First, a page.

With Easter just around the corner, many people consider buying a pet rabbit, sometimes on a whim or as a gift for small children. While rabbits do make wonderful indoor companions (who can be litter-trained, just like cats), people should take the time to learn the reality of pet rabbit ownership.
It’s pretty cute, isn’t it? Wouldn’t you love to give that little bunny to your child on Easter while they’re all dressed up in their Easter clothes? Thing is that bunnies and children actually don’t mix together all that well. Bunnies are actually very fragile creatures and can break easily. Most children are given bunnies as pets on Easter, which is a huge no no in the animal world. Children are not careful. This may not be true for most children, but for the most part it is. Once given the bunny the child will carry the bunny around for most of the day. This will cause stress to the bunny. It’s a new environment and the bunny has most likely been taken from it’s mother recently. The other cause of stress is that we’re considered a prey animals to the bunny. If it’s a bunny that was sold from someone that hasn’t socialized it to humans, the bunny may think that we may be a threat.
Now this child had the bunny or the rabbit for most of the day. Depending on the child’s age and size and the size of the bunny/rabbit there might be some other issues that arise. The rabbit may have enough and start to squirm away. The rabbit’s main defense is their powerful hind feet. If the rabbit isn’t being held properly, they may kick hard enough to cause their back to break. And that’s not something anyone wants because it isn’t fixable…
People believe how that bunnies love to be cuddled and that they are very passive animals. This is not the case. They are ground-loving creatures who feel frightened and insecure when they are held and strained. Children love a companion they can hold, carry and cuddle, just like they do to their favourite animal. It is unreasonable to expect a child to be able to take full responsibility for the care of a rabbit, or to make a 10-year commitment to anything! All too often, the child loses interest, and the rabbit ends up neglected or abandoned.
Other issues people have when they buy a bunny for Easter is that they see this cute little bunny and believe it’s going to stay small. Thing is most bunnies don’t stay that size. Most breeds will get rather large and if you don’t have the room for a large rabbit what are you suppose to do with it? Most of the time they will be re-homed, sent to the SPCA or released into the wild.
Most people believe that rabbits are a “low-maintenance” animal. They’re small and you keep them in a cage. This is completely untrue. Rabbits are not low-cost pets. They in fact require just as much work as a dog or a cat. They must be house trained and litter box trained. The house must be bunny-proofed. This means pick up everything that you don’t want chewed buy your new little bun bun. Bunnies chew every thing! Rugs, chairs, doors, walls and especially electrical cords. Bunnies must be spayed or neutered or they will start marking around the house. This means your place will smell like very strong urine and feces. Initial costs, which include adoption fees and money spent on food/water dishes, housing, and more, can add up to over $300. Ongoing costs, excluding vet bills, add up to over $800/year. The total costs end up being higher than what you might spend on cats or small dogs.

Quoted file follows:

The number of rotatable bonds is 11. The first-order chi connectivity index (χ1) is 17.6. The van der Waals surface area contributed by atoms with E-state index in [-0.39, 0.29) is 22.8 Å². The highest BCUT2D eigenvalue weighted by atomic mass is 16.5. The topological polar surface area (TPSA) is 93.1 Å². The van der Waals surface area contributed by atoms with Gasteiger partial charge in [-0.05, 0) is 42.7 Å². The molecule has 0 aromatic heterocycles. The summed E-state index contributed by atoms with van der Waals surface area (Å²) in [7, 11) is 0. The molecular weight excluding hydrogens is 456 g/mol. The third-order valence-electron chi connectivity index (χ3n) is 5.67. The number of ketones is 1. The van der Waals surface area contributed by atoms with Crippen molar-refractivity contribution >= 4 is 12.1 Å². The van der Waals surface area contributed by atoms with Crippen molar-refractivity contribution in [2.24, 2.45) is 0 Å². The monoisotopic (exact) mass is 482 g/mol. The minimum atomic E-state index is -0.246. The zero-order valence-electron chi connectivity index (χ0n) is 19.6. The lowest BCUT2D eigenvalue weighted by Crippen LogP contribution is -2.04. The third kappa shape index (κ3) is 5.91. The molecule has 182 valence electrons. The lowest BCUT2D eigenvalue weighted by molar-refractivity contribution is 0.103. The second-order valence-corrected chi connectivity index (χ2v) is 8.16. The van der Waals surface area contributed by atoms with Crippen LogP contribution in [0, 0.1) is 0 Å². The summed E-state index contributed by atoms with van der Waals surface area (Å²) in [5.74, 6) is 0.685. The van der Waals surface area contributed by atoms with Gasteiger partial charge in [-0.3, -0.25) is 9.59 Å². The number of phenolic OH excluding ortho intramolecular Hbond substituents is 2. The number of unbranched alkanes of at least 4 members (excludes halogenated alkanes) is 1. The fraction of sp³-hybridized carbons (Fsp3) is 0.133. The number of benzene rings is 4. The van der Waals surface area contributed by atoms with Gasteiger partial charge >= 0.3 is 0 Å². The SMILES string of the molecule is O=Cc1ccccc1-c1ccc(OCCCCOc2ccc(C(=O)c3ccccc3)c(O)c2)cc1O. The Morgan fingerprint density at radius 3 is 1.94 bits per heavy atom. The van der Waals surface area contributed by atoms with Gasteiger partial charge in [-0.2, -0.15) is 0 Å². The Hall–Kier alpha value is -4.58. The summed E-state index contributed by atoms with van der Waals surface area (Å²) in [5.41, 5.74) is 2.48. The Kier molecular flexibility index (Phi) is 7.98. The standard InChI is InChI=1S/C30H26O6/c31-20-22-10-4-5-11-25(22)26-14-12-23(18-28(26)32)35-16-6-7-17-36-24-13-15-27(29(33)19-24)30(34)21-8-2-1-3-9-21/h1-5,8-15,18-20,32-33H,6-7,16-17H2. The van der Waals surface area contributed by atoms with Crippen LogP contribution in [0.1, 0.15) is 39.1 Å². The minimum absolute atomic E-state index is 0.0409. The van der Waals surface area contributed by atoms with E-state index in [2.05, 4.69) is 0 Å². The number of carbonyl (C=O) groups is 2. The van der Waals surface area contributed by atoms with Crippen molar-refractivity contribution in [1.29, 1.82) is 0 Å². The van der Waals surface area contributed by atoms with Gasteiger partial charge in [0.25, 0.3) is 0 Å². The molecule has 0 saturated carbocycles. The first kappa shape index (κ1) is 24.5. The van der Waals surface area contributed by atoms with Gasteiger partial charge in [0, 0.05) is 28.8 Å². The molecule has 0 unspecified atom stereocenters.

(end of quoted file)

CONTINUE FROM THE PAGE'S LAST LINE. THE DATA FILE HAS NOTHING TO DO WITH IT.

Rabbits must live indoors. They must become a part of the family, just like a dog or a cat. Rabbits kept in hutches outdoors have an average life span of about 1 year. Rabbits that live in doors can live up to 8 to 10 years. Predators abound, not only in rural areas but in urban and suburban locations as well. Outdoor rabbits become bored and depressed from isolation. To consign these sensitive, intelligent, social animals to life in a hutch is to miss all the joy of sharing your life with a rabbit. Unless he’s part of your daily routine, you will not have the opportunity to really get to know his subtle personality.
A lot of people believe that a a well balance diet for a rabbit is just bunny pellets and carrots. In reality, their main source of sustenance should be hay. Hay needs to be available to rabbits at all times. Hay is vital to their dental and digestive health. This are crucial for a rabbit’s well being. The hay may present a problem to a family member with hay or grass allergies. Furthermore, rabbits need to supplement their hay diet with fresh vegetables daily. Regular purchases of produce like romaine lettuce, dandelion greens, and herbs can add up quickly.
Finally, although rabbits can be affectionate, they’re not as “huggable” as people imagine. They don’t always like being held, and in fact, many times they will try to bolt out of a person’s arms, scratching the person and possibly inflicting serious injury to themselves. Rabbits are prey animals and much prefer staying on the ground. This may be very disappointing to both children and adults.
So while rabbits are adorable, fun pets, they do require a lot of care and patience. Rabbit owners need to have a certain kind of mindset — one that is comfortable with the idea that their moldings and wall corners may get rounded and their remote control buttons may get gnawed off. Rabbits are unique; they are a good fit for some people but not others. Be sure to do your homework first!
Do your research before you buy! Rabbits are wonderful companion animals and work very well in a home that understand their needs.